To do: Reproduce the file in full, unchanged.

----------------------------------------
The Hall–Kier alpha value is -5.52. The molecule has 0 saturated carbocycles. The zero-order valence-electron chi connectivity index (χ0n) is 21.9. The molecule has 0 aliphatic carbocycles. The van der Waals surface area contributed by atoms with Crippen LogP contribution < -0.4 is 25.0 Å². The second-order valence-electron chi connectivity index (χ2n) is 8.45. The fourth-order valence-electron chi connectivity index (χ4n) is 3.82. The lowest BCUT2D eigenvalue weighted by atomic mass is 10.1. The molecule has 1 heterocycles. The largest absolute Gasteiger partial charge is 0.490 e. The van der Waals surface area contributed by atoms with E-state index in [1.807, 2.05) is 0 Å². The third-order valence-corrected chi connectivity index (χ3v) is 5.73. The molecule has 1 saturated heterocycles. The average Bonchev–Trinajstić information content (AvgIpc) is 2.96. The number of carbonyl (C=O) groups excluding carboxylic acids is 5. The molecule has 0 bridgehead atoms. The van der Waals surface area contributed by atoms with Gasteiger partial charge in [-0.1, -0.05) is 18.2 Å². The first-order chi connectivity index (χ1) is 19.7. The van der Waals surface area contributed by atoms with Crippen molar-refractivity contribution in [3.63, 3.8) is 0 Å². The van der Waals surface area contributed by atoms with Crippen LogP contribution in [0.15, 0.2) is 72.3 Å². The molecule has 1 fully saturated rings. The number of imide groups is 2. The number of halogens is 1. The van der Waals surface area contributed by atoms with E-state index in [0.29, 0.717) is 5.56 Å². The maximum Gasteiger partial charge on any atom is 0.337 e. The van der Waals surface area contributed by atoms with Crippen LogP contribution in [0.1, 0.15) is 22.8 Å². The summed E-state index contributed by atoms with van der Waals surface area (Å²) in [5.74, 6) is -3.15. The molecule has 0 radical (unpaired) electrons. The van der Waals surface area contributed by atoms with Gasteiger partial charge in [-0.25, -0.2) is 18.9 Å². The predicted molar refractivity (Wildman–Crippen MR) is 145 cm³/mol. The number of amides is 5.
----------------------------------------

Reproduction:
The Hall–Kier alpha value is -5.52. The molecule has 0 saturated carbocycles. The zero-order valence-electron chi connectivity index (χ0n) is 21.9. The molecule has 0 aliphatic carbocycles. The van der Waals surface area contributed by atoms with Crippen LogP contribution < -0.4 is 25.0 Å². The second-order valence-electron chi connectivity index (χ2n) is 8.45. The fourth-order valence-electron chi connectivity index (χ4n) is 3.82. The lowest BCUT2D eigenvalue weighted by atomic mass is 10.1. The molecule has 1 heterocycles. The largest absolute Gasteiger partial charge is 0.490 e. The van der Waals surface area contributed by atoms with E-state index in [1.807, 2.05) is 0 Å². The third-order valence-corrected chi connectivity index (χ3v) is 5.73. The molecule has 1 saturated heterocycles. The average Bonchev–Trinajstić information content (AvgIpc) is 2.96. The number of carbonyl (C=O) groups excluding carboxylic acids is 5. The molecule has 0 bridgehead atoms. The van der Waals surface area contributed by atoms with Gasteiger partial charge in [-0.1, -0.05) is 18.2 Å². The first-order chi connectivity index (χ1) is 19.7. The van der Waals surface area contributed by atoms with Crippen molar-refractivity contribution in [3.63, 3.8) is 0 Å². The van der Waals surface area contributed by atoms with Crippen LogP contribution in [0.15, 0.2) is 72.3 Å². The molecule has 1 fully saturated rings. The number of imide groups is 2. The number of halogens is 1. The van der Waals surface area contributed by atoms with E-state index in [0.29, 0.717) is 5.56 Å². The maximum Gasteiger partial charge on any atom is 0.337 e. The van der Waals surface area contributed by atoms with Crippen LogP contribution in [0.1, 0.15) is 22.8 Å². The summed E-state index contributed by atoms with van der Waals surface area (Å²) in [5.74, 6) is -3.15. The molecule has 0 radical (unpaired) electrons. The van der Waals surface area contributed by atoms with Gasteiger partial charge in [-0.25, -0.2) is 18.9 Å². The predicted molar refractivity (Wildman–Crippen MR) is 145 cm³/mol. The number of amides is 5.